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first order language
Let $\Sigma$ be a signature. The first order language $\operatorname{FO}(\Sigma)$ on $\Sigma$ contains the following:
1. the set $S(\Sigma)$ of symbols of $\operatorname{FO}(\Sigma)$, which is the disjoint union of the following sets:
(a) $\Sigma$ (the nonlogical symbols),
(b) a countably infinite set $V$ of variables,
(c) the set of logical symbols $\{\wedge,\vee,\neg,\Rightarrow,\Leftrightarrow,\forall,\exists\}$,
(d) (e) the set of parentheses (left and right) $\{(,)\}$;
2. the set $T(\Sigma)$ of terms of $\operatorname{FO}(\Sigma)$, which is built inductively from $S(\Sigma)$, as follows:
(a) Any variable $v\in V$ is a term;
(b) Any constant symbol in $\Sigma$ is a term;
(c) If $f$ is an $n$ary function symbol in $\Sigma$, and $t_{1},...,t_{n}$ are terms, then $f(t_{1},...,t_{n})$ is a term.
3. the set $F(\Sigma)$ of formulas of $\operatorname{FO}(\Sigma)$, which is built inductively from $T(\Sigma)$, as follows:
(a) If $t_{1}$ and $t_{2}$ are terms, then $(t_{1}=t_{2})$ is a formula;
(b) If $R$ is an $n$ary relation symbol and $t_{1},...,t_{n}$ are terms, then $(R(t_{1},...,t_{n}))$ is a formula;
(c) If $\varphi$ is a formula, then so is $(\neg\varphi)$;
(d) If $\varphi$ and $\psi$ are formulas, then so is $(\varphi\vee\psi)$;
(e) If $\varphi$ is a formula, and $x$ is a variable, then $(\exists x(\varphi))$ is a formula.
In other words, $T(\Sigma)$ and $F(\Sigma)$ are the smallest sets, among all sets satisfying the conditions given for terms and formulas, respectively.
Formulas in 3(a) and 3(b), which do not contain any logical connectives, are called the atomic formulas.
For example, in the first order language of partially ordered rings, expressions such as
$0,\quad x^{2},\quad\mbox{ and }\quad y+zx$ 
are terms, while
$(x=xy),\quad(x+y\leq yz),\quad\mbox{ and }\quad(\exists x((x\leq 0)\vee(0\leq x% )))$ 
are formulas, and the first two of which are atomic.
Remarks.
1. Generally, one omits parentheses in formulas, when there is no ambiguity. For example, a formula $(\varphi)$ can be simply written $\varphi$. As such, the parentheses are also called the auxiliary symbols.
2. The other logical symbols are obtained in the following way :
$\displaystyle\varphi\wedge\psi$ $\displaystyle\overset{\operatorname{def}}{:=}\neg(\neg\varphi\vee\neg\psi)$ $\displaystyle\qquad\varphi\Rightarrow\psi$ $\displaystyle\overset{\operatorname{def}}{:=}\neg\varphi\vee\psi$ $\displaystyle\varphi\Leftrightarrow\psi$ $\displaystyle\overset{\operatorname{def}}{:=}(\varphi\Rightarrow\psi)\wedge(% \psi\Rightarrow\varphi)$ $\displaystyle\qquad\forall x(\varphi)$ $\displaystyle\overset{\operatorname{def}}{:=}\neg(\exists x(\neg\varphi))$ where $\varphi$ and $\psi$ are formulas. All logical symbols are used when building formulas.
3. In the literature, it is a common practice to write $\Sigma_{{\omega\omega}}$ for $\operatorname{FO}(\Sigma)$. The first subscript means that every formula in $\operatorname{FO}(\Sigma)$ contains a finite number of $\vee$’s (less than $\omega$), while the second subscript signifies that every formula has a finite number of $\exists$’s. In general, $\Sigma_{{\alpha\beta}}$ denotes a language built from $\Sigma$ such that, in any given formula, the number of occurrences of $\vee$ is less than $\alpha$ and the number of occurrences of $\exists$ is less than $\beta$. When the number of occurrences of $\vee$ (or $\exists$) in a formula is not limited, we use the symbol $\infty$ in place of $\alpha$ (or $\beta$). Clearly, if $\alpha$ and $\beta$ are not $\omega$, we get a language that is not firstorder.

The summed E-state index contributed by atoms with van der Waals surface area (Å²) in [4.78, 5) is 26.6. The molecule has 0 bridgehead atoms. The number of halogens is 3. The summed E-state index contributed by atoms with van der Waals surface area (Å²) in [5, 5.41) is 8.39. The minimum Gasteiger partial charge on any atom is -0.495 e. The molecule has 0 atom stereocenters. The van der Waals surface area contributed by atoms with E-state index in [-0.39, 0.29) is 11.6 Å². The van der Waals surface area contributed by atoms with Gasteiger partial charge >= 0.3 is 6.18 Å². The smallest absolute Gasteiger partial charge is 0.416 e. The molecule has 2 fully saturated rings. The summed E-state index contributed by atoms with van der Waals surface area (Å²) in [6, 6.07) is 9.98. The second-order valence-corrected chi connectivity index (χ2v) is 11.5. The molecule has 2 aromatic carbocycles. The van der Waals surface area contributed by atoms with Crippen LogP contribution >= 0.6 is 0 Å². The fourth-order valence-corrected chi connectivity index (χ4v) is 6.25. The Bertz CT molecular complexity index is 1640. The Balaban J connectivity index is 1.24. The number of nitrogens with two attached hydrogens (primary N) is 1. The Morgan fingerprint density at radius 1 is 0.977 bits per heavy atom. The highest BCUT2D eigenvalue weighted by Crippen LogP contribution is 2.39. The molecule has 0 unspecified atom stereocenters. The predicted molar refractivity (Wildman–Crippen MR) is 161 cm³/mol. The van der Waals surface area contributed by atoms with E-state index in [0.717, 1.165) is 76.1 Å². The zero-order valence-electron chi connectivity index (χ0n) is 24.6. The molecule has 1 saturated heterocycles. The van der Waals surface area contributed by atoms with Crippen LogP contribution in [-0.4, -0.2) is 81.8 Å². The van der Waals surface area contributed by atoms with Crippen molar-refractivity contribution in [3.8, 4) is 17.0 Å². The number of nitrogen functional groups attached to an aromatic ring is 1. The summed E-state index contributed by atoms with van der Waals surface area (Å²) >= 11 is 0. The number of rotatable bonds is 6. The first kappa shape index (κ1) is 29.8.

First Order Languages as Formal Languages
If the signature $\Sigma$ and the set $V$ of variables are countable, then $S(\Sigma),T(\Sigma)$, and $F(\Sigma)$ can be viewed as formal languages over a certain (finite) alphabet $\Gamma$. The set $\Gamma$ should include all of the logical connectives, the equality symbol, and the parentheses, as well as the following symbols
$R,F,V,I,\#,$ 
where they are used to form words for relation, formula, and variable symbols. More precisely,

$VI^{n}\#$ stands for the variable $v_{n}$,

$RI^{n}\#I^{m}\#$ stands for the $m$th relation symbol of arity $n$, and

$FI^{n}\#I^{m}\#$ stands for the $m$th function symbol of arity $n$,
where $m,n\geq 0$ are integers. The symbol $\#$ is used as a delimiter or separator. Note that the constant symbols are then words of the form $F\#I^{m}\#$. It can shown that $S(\Sigma),T(\Sigma)$ and $F(\Sigma)$ are contextfree over $\Gamma$, and in fact unambiguous.
References
 1 W. Hodges, A Shorter Model Theory, Cambridge University Press, (1997).
 2 D. Marker, Model Theory, An Introduction, Springer, (2002).
Mathematics Subject Classification
03C07 no label found03B10 no label found Forums
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Comments
"logic" topic?
Perhaps it would be good to have a "logic" topictype entry, which gives an overview of mathematical logic. Entries like this one could be attached to it.
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